JOSÉ FILIPE MORAES CABRAL (Portugal), aligning himself with the statement to be made by the European Union, condemned the terrorist attack in Bulgaria, as well as the rocket fire from Gaza, and said that the last resolution adopted by the Council presented a new opportunity for the Syrian Government to abide by its commitments. He called on all parties to engage constructively with the Joint Representative and cease violence, towards a peaceful solution of the conflict. Events in the Arab world made a resolution of the Israeli/Palestinian conflict even more urgent.
Among the most important steps that must be taken in that regard, he said, was the end of Israeli settlement and land appropriation activity. The humanitarian situation of Palestinians in the West Bank and Gaza was also deplorable. He urged Israel to cooperate fully with the Office for the Coordination of Humanitarian Affairs and its humanitarian parties, release more detainees and transfer funds to the Palestinian Authority. The resumption of direct negotiations was the overall priority, but the opportunity for such talks was rapidly closing, he stressed, agreeing that time was running out. Both parties must engage seriously and courageously.
VINAY KUMAR (India) said that the focus of the international community on the unfolding events in the Middle East appeared to have overshadowed the Middle East Peace Process. Under those circumstances, there was a growing risk of a sharp deterioration of the situation. “Clearly, a status quo over the Palestinian question is untenable and unsustainable, particularly when the leading members of the international community claim to be supporting the democratic aspirations of other people in the region”, he said. In India’s view, the first step to be taken for the resumption of direct talks between the parties was the freezing of illegal settlement activities by Israel in the Occupied Palestinian Territories. Those activities were threatening the basic premise of the two-State solution, he stressed, calling on Israel to end those actions immediately. While Israeli security concerns were legitimate, there was a need to avoid all violence against civilians. In that regard, the blockade of Gaza was causing severe hardships, amounting to the “collective punishment” of the population.
Despite severe political and economic constraints, the progress made by the Palestinian Authority in institution-building was commendable. India expected the United Nations, therefore, to reaffirm that progress through a favourable decision on Palestine’s application for membership. Meanwhile, the donor community should provide additional resources to address the severe financial difficulties that the Palestinian Authority was facing. The Palestinian tax revenue must be transferred to the Authority regularly and on time. India, for its part, would continue to provide material and technical assistance to the Palestinian people through budgetary support, various developmental projects undertaken through the India-Brazil-South Africa Dialogue Forum (IBSA), bilateral training programmes for institutional capacity-building and human resource development, and regular financial assistance to the United Nations Relief and Works Agency for Palestine Refugees in the Near East. Finally, with respect to Syria, India saw no alternative to the full implementation of resolutions 2042 (2012) and 2043 (2012). A right step in that direction would be for all sides to implement resolution 2059 (2012), adopted unanimously by the Council last week. All parties, both inside and outside of Syria, must fully cooperate with Joint Special Envoy Kofi Annan.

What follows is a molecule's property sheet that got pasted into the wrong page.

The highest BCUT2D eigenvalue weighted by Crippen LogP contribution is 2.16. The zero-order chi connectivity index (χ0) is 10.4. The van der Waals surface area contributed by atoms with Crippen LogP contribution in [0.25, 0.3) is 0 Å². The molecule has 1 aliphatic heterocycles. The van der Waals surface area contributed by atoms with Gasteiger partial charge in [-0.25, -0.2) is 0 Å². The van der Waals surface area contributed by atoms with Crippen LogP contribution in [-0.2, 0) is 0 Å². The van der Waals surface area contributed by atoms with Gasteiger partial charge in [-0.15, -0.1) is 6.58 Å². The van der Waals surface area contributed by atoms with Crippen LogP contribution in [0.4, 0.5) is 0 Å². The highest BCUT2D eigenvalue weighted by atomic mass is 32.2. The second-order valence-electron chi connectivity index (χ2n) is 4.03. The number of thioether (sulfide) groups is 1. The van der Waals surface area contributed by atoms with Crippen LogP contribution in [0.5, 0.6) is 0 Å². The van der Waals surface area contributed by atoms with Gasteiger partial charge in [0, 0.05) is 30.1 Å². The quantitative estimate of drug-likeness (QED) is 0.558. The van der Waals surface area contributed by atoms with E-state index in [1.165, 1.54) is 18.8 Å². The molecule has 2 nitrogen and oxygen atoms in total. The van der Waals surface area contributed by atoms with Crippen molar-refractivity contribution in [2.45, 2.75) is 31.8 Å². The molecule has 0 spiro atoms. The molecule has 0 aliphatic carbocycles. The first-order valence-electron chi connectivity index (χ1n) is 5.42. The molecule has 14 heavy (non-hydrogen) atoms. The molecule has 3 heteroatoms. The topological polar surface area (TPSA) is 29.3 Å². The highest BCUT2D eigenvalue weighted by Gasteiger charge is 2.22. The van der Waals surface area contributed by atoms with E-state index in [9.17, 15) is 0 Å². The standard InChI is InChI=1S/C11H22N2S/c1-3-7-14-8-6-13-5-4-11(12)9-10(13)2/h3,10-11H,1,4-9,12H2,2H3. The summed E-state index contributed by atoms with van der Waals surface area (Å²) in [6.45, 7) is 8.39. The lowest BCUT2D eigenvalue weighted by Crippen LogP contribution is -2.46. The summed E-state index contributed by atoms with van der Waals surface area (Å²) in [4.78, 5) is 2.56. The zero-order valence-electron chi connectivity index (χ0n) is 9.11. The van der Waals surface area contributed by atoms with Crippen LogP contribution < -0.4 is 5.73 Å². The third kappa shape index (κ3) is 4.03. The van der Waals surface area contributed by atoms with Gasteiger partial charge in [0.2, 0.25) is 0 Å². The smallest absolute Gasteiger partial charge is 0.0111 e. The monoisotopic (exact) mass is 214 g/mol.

MOHAMMED LOULICHKI (Morocco) said the Palestinian cause had been marked by a freeze on negotiations and a deteriorating humanitarian situation in Gaza, as well as a stalemate in the vision of a two-State solution as a result of Israeli settlements. As a consequence, the future of the entire Middle East was in question. This year had witnessed the further, unprecedented expansion of settlements. Its occupying forces had mobilized their “legal arsenal”, and settlers and their armed elements had enshrined their occupation of Palestinian lands by expelling those people from their homes and digging up trees, which were the main sources of their income. The international community had repeatedly condemned that situation, but despite that, Israeli authorities had continued their settlement policy, including in East Jerusalem, and the Security Council had been unable to reaffirm its position against that.